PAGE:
When it comes to treating foreign grain beetle infestations, both chemical and non-chemical options are available. Below is a comparison of some common methods:

Method Pros Cons
Insecticides Quick and effective May require professional application
Desiccant dust Non-toxic Could be messy
Pheromone traps Environmentally friendly May not eliminate the entire problem

Insecticides should be used as a last resort, and it is advisable to consult a pest management professional before application. Non-chemical options like desiccant dust and pheromone traps can be used for minor infestations.

By following these prevention and control measures, it’s possible to keep foreign grain beetles at bay and protect your property from infestations.

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Comparison with Other Beetles

Sawtoothed Grain Beetle

The Sawtoothed Grain Beetle (Oryzaephilus surinamensis) is often found infesting stored food products. It is a small, narrow and flat beetle that is dark brown in color.

  • Feeding: These beetles feed on a wide range of products such as cereals, dried fruits, nuts, and spices.
  • Damage: They can cause considerable damage to food products, making them unsuitable for consumption.
  • Excess moisture: Sawtoothed grain beetles thrive in environments with excess moisture.

Flour Beetle

Flour Beetles include two species: the Confused Flour Beetle (Tribolium confusum) and the Red Flour Beetle (Tribolium castaneum). Both of these beetles infest stored food products, especially flour.

  • Nuisance: Although they don’t bite or sting, they can cause significant damage to stored food products.
  • Spices: Their presence can alter the taste of spices and baked goods.
  • Biology & Reproduction: These beetles reproduce quickly and adapt to various environments.

Flour Beetle description provides more information on their appearance and behavior.

Fungus Beetle

Fungus Beetle, like the Foreign Grain Beetle (Ahasverus advena), primarily feeds on molds and fungi growing on damp grain, grain products, and other materials.

  • Dead insects: It can be found in areas where dead insects are present, as they also feed on them.

Comparison Table

  Sawtoothed Grain Beetle Flour Beetle Fungus Beetle (Foreign Grain Beetle)
Preferred Food Cereals, dried fruits Flour Molds, fungi, damp grain
Damage to Stored Goods Yes Yes Yes
Reproduction Fast Fast Unknown

These comparisons provide a brief overview of the differences and similarities between the foreign grain beetle and other common beetles found infesting stored food products.

Other Interesting Facts and Behavior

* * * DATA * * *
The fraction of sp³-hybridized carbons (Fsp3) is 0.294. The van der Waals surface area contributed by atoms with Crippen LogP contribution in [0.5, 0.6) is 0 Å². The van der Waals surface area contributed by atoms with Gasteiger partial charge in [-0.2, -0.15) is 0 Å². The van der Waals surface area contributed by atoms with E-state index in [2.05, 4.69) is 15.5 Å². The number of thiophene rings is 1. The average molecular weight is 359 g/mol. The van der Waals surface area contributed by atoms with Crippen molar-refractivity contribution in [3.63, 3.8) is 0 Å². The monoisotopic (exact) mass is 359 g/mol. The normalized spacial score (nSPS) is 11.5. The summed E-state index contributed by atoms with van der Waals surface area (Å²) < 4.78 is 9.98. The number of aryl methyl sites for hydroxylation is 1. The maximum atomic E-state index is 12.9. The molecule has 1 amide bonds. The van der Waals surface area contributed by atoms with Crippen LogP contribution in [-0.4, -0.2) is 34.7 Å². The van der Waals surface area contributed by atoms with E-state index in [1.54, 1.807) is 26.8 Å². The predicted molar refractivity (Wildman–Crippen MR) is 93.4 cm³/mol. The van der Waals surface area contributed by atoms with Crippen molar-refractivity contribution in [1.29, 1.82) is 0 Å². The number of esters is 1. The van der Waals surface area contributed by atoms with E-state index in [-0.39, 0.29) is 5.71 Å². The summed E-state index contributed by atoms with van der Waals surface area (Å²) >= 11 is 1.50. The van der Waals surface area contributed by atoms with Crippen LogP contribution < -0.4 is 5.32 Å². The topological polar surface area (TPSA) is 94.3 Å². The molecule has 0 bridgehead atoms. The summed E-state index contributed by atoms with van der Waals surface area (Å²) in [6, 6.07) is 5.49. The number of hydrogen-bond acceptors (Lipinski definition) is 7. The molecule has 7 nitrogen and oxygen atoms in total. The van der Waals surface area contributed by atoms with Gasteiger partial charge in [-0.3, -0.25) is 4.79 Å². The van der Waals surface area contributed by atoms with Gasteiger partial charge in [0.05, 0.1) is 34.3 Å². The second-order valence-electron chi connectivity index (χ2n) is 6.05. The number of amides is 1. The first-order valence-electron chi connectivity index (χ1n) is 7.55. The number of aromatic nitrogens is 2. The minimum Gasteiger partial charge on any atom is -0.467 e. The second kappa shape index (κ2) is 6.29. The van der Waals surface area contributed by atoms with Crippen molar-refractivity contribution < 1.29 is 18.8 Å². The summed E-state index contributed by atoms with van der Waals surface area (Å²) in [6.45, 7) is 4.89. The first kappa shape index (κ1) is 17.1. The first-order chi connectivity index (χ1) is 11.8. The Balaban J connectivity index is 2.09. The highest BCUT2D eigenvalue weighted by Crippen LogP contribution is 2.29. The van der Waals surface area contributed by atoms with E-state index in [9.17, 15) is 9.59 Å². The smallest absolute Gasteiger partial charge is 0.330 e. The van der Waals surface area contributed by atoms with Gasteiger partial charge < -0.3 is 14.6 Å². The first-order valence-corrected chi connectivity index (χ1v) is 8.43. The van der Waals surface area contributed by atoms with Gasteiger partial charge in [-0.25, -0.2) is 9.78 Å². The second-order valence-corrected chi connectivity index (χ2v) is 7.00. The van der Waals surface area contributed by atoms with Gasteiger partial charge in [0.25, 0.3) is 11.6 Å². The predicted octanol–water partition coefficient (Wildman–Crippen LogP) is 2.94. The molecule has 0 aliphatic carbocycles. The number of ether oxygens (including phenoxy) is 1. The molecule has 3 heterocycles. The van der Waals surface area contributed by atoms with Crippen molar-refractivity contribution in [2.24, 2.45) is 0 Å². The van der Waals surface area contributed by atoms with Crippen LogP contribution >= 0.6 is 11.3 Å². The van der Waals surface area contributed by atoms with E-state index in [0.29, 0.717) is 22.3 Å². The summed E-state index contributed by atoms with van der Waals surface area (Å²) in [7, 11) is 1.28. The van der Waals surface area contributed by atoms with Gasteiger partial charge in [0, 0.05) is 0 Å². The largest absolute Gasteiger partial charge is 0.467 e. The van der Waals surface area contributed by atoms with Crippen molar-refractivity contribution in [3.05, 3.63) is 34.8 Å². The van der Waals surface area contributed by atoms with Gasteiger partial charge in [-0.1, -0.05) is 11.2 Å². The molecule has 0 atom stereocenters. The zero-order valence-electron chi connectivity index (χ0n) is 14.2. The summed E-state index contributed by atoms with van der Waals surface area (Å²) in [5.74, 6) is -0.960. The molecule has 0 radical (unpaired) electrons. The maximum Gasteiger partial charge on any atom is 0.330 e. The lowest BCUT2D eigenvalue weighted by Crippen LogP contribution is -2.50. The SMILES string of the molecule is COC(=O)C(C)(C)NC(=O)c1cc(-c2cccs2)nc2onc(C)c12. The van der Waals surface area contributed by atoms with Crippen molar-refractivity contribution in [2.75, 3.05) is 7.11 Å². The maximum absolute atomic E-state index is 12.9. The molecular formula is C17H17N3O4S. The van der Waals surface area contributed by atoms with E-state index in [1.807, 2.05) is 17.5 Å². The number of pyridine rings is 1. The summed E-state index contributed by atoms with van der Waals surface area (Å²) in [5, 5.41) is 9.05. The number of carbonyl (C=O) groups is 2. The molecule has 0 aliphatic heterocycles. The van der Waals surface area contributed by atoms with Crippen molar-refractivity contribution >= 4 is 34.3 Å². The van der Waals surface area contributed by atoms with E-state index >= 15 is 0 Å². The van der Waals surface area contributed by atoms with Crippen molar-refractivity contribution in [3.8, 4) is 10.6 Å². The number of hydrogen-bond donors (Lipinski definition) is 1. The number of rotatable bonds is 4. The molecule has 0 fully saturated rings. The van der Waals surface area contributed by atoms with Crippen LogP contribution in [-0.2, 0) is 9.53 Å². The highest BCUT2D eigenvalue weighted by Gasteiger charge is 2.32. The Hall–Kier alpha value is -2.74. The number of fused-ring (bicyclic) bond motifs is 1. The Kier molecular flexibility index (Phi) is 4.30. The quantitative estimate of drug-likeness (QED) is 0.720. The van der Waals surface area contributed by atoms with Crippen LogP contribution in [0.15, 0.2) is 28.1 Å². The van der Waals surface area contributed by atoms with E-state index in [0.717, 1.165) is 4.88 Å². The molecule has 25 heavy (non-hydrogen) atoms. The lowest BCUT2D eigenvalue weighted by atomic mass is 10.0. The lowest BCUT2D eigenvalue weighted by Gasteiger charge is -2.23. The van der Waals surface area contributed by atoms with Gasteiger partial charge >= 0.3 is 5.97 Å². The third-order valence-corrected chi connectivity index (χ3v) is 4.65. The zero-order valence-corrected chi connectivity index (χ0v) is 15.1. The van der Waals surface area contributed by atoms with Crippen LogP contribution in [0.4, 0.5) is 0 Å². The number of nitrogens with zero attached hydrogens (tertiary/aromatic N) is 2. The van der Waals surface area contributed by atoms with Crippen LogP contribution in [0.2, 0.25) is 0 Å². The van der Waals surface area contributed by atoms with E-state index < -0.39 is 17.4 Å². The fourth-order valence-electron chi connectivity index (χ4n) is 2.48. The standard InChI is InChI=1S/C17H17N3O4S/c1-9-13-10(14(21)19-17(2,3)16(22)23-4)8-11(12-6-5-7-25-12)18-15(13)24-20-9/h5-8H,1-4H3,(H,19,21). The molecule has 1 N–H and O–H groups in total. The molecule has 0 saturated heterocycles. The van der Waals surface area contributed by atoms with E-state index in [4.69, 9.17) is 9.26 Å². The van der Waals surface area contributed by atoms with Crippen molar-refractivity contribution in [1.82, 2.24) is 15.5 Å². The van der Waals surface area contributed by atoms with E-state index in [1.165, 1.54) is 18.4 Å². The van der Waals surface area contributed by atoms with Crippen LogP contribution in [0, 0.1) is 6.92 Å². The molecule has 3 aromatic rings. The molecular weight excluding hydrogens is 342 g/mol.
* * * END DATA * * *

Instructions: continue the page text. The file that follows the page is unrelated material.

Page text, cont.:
Migration and Strong Fliers

Foreign grain beetles are known to be strong fliers, which allows them to travel significant distances and, as a result, can infest new homes or older ones. These beetles can easily be confused with fruit flies or gnats due to their small size and strong flying abilities.

Foreign Grain Beetles in Older Homes

Older homes may experience a foreign grain beetle infestation if they provide suitable conditions, such as:

  • Damp environments, like humid bathrooms
  • Presence of mold or fungi
  • Stored products with high moisture content

Foreign grain beetles are attracted to older homes because they often have damp spaces like wall voids and crawlspaces where mold can grow on building materials, which is their primary food source.

Quick Facts:

  • Family: Silvanidae
  • Body color: Reddish-brown
  • Pronotum: Two peg-like projections behind the head
  • Larva stage: Pupa
  • Habitat: Stored products, damp spaces, and moldy grain

Homeowners can prevent and control foreign grain beetle infestations by maintaining proper moisture levels, conducting regular pest control inspections, and storing products in sealed containers.

Foreign Grain Beetle Fruit Fly
Reddish-brown Black
1/12 inch long 1/8 inch long
Strong fliers, can be mistaken for fruit flies Attracted to ripening fruit and decaying organic matter

To sum it up, foreign grain beetles are small and robust fliers that can migrate to new or older homes, and they can be confused with fruit flies. They are attracted to humid environments and moldy materials, which makes older homes with damp spaces and stored products more prone to an infestation.

Footnotes

  1. “Foreign grain beetle – Plant & Pest Diagnostics”
  2. “Saw-Toothed Grain Beetle | Home & Garden Information Center”

Reader Emails

Over the years, our website, whatsthatbug.com has received hundreds of letters and some interesting images asking us about these insects. Scroll down to have a look at some of them.

Letter 1 – Probably NOT Foreign Grain Beetle

 

Please help me identify this bug
Location:  illinois
September 21, 2010 10:42 pm
finding many of these little bugs all over my house. This is the first year this has happened. Please help me identify this bug, thinking it some sort of beetle. Also, looking for best solution to getting rid of these little guys.
thanks for your help. sorry for poor quality pics.
Signature:  beetle help identify

Probably NOT Foreign Grain Beetle